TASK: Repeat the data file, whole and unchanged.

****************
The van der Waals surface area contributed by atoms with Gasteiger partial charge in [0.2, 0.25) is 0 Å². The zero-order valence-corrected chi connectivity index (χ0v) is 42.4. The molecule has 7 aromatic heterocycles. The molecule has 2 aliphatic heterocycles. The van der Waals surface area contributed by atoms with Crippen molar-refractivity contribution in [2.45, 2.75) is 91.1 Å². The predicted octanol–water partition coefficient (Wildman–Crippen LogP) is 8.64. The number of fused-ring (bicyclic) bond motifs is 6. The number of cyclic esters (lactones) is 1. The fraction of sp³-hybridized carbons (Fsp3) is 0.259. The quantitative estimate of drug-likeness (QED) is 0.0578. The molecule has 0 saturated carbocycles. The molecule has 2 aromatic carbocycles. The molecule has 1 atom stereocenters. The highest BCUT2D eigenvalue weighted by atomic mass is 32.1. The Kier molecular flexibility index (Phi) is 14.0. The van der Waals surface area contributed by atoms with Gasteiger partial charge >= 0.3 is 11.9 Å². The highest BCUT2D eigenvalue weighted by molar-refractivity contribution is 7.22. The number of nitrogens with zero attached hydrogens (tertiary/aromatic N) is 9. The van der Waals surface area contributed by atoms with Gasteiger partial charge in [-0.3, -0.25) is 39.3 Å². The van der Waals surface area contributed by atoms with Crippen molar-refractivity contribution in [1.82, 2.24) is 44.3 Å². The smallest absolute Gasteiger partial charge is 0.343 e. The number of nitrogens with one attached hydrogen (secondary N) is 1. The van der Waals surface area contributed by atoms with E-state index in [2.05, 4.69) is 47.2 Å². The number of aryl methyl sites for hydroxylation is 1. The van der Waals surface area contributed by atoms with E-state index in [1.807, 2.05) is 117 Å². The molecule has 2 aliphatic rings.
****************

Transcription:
The van der Waals surface area contributed by atoms with Gasteiger partial charge in [0.2, 0.25) is 0 Å². The zero-order valence-corrected chi connectivity index (χ0v) is 42.4. The molecule has 7 aromatic heterocycles. The molecule has 2 aliphatic heterocycles. The van der Waals surface area contributed by atoms with Crippen molar-refractivity contribution in [2.45, 2.75) is 91.1 Å². The predicted octanol–water partition coefficient (Wildman–Crippen LogP) is 8.64. The number of fused-ring (bicyclic) bond motifs is 6. The number of cyclic esters (lactones) is 1. The fraction of sp³-hybridized carbons (Fsp3) is 0.259. The quantitative estimate of drug-likeness (QED) is 0.0578. The molecule has 0 saturated carbocycles. The molecule has 2 aromatic carbocycles. The molecule has 1 atom stereocenters. The highest BCUT2D eigenvalue weighted by atomic mass is 32.1. The Kier molecular flexibility index (Phi) is 14.0. The van der Waals surface area contributed by atoms with Gasteiger partial charge >= 0.3 is 11.9 Å². The highest BCUT2D eigenvalue weighted by molar-refractivity contribution is 7.22. The number of nitrogens with zero attached hydrogens (tertiary/aromatic N) is 9. The van der Waals surface area contributed by atoms with Gasteiger partial charge in [-0.3, -0.25) is 39.3 Å². The van der Waals surface area contributed by atoms with Crippen molar-refractivity contribution in [1.82, 2.24) is 44.3 Å². The smallest absolute Gasteiger partial charge is 0.343 e. The number of nitrogens with one attached hydrogen (secondary N) is 1. The van der Waals surface area contributed by atoms with E-state index in [2.05, 4.69) is 47.2 Å². The number of aryl methyl sites for hydroxylation is 1. The van der Waals surface area contributed by atoms with E-state index in [1.807, 2.05) is 117 Å². The molecule has 2 aliphatic rings.